Secretary of State George P. Shultz accepted the results of a three-year East-West conference here today, at the same time attacking "blatant acts of Soviet defiance" of the spirit and letter of previous accords.

Shultz, speaking to the final ceremonial meeting of the 35-nation Conference on Security and Cooperation in Europe, cited the shooting down of Korean Air Lines Flight 007 three times in a litany of charges against the Soviets.

Shultz charged that the airliner's fate shows "the Soviet Union defines its security in a way so absolute, self-centered and cynical that it poses a danger to all other countries."

Shultz had a special barb for Soviet Foreign Minister Andrei Gromyko, who defended the airliner attack from the same rostrum Wednesday. The U.S. diplomat said that Gromyko had "shamelessly insisted" that the Soviet Union would take the same action in a future case, "thus again demonstrating its callous disregard for human life."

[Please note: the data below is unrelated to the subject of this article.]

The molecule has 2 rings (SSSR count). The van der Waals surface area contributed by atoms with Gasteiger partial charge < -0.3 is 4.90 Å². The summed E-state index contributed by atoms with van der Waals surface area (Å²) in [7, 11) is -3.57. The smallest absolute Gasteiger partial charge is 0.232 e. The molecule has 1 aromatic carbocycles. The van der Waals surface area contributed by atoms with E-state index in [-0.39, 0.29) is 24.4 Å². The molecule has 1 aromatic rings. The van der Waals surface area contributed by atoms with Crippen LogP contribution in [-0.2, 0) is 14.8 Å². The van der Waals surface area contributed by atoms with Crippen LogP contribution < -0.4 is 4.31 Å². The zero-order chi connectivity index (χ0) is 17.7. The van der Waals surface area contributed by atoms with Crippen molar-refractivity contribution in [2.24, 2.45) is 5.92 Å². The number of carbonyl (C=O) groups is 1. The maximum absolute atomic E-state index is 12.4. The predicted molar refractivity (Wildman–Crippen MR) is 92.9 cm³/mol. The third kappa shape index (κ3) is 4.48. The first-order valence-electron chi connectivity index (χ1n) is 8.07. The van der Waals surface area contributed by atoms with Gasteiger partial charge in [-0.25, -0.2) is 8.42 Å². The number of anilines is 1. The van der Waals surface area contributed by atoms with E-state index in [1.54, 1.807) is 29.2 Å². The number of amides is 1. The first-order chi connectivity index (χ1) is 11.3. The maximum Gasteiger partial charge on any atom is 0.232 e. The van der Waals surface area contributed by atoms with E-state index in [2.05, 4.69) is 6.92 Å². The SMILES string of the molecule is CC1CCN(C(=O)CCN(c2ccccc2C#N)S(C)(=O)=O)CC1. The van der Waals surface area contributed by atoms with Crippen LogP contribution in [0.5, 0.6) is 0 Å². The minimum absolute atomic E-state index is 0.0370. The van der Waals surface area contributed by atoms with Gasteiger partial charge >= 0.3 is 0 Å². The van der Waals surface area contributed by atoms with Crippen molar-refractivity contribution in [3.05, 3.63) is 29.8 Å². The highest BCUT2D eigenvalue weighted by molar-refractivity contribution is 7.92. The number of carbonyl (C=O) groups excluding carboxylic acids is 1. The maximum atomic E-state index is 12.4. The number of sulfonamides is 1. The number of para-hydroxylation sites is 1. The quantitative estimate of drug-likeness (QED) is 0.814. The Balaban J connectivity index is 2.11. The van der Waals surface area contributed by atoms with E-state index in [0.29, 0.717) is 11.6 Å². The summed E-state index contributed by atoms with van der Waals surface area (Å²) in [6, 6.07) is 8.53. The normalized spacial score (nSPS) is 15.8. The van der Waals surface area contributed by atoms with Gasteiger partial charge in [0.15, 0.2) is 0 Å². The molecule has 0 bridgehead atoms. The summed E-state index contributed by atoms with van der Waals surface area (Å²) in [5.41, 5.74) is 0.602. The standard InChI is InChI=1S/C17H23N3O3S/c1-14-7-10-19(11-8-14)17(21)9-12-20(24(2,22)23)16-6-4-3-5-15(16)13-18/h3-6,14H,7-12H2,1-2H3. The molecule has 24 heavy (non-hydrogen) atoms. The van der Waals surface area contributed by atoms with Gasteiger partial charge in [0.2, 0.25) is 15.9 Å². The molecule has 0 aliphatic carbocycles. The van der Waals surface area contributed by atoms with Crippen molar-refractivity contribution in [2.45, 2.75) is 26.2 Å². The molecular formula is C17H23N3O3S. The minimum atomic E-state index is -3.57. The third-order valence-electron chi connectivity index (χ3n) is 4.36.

Gromyko did not appear in the hall to hear Shultz's attack or other portions of the final day of speeches about an accord that had been designed to ease the divisions between East and West in Europe. The Madrid conference followed up the 1975 Helsinki accords signed by then-president Gerald Ford, Soviet president Leonid Brezhnev and other leaders as a capstone of the era of detente.

Under the agreements reached here, a series of new East-West conferences is scheduled to be held in the next three years on military, cultural and human rights questions, leading to another large-scale follow-up conference in Vienna in 1986.

Reviewing the decline of detente since 1975, Shultz said, "We must be disappointed but we cannot be surprised" by the setbacks in nearly every field covered by the Helsinki process. He laid the blame in each area on the Soviet Bloc.

Shultz's hard-line speech drew virtually no visible response from the assembled diplomats, who had been laboring here off and on since September 1980 against the background of growing East-West tensions. The downing last week of the South Korean airliner dominated the final ceremonial meetings, providing an ironic counterpoint of bitterness, controversy and invective.

West German Foreign Minister Hans-Dietrich Genscher told reporters as the meeting ended that he was "disappointed" and "gravely concerned" that the Soviet Union did not take the occasion of the meeting here to provide a full explanation for the downing of the airliner.